Steven's troubles would continue through other schools that experienced incidents such as a riot, a stabbing on a school bus and the beating of a teacher to the floor of his classroom. He was cut on the leg by someone wielding a box-cutter but no adult he told about it would call police or even launch their own investigation into who did it.
If the incident had been reported, "people might begin to think this school had safety problems," Dorn said. "They didn't want to harm the school's longstanding reputation."
Some People Cared
There were people in Steven's life who cared, Dorn said, like a bus driver "who would never allow a child to be victimized on his bus; he didn't know any other way ... the other buses seemed to be chaos, but not this bus."
One teacher refused to allow Steven to drop out when things became tough, another "would connect personally with every child who came his way," Dorn said.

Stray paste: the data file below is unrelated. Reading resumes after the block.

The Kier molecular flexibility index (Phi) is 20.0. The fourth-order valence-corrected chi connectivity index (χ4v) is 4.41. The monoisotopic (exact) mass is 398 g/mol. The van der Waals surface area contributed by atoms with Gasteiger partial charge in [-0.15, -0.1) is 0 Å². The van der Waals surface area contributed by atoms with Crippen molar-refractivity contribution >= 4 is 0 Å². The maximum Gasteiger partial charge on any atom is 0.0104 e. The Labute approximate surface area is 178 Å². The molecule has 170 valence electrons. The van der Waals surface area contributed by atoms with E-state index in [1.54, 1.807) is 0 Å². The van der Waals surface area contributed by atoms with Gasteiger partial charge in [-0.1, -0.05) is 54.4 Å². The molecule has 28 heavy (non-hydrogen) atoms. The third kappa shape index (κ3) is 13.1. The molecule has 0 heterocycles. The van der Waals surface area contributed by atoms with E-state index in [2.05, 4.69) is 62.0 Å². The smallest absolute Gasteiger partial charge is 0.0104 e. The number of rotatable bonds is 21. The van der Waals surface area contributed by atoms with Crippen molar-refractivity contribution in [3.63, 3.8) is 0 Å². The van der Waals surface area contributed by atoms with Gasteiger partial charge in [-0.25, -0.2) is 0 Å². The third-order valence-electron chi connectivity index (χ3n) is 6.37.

A Boys Club volunteer, a Boy Scout leader, and police officers Steven met after getting into trouble, who donated off-duty time to help at-risk youth, all influenced him.
People like this may never be thanked by those they help, "but they'll never forget you, because I can tell you that I'm Michael Steven Dorn, the child you just heard about. They said I'd probably never learn to read a book, and said I'd almost assuredly never graduate from high school ... I can not only read books now, I can write them."
"I'll draw my last breath not able to forget and very thankful ... for all those people I've talked about and a whole bunch more. And I want to take a second to thank all of you, whatever drove you here tonight, for coming here, because it takes heart and it takes soul to take time out from this busy world for kids."
"Your presence here just speaks volumes," William Tell Elementary School Principal Laura Noble told the audience, "and we need you as partners" as all three school systems train their staffs on and launch the anti-bullying program. "We will keep you informed and ... we need your support."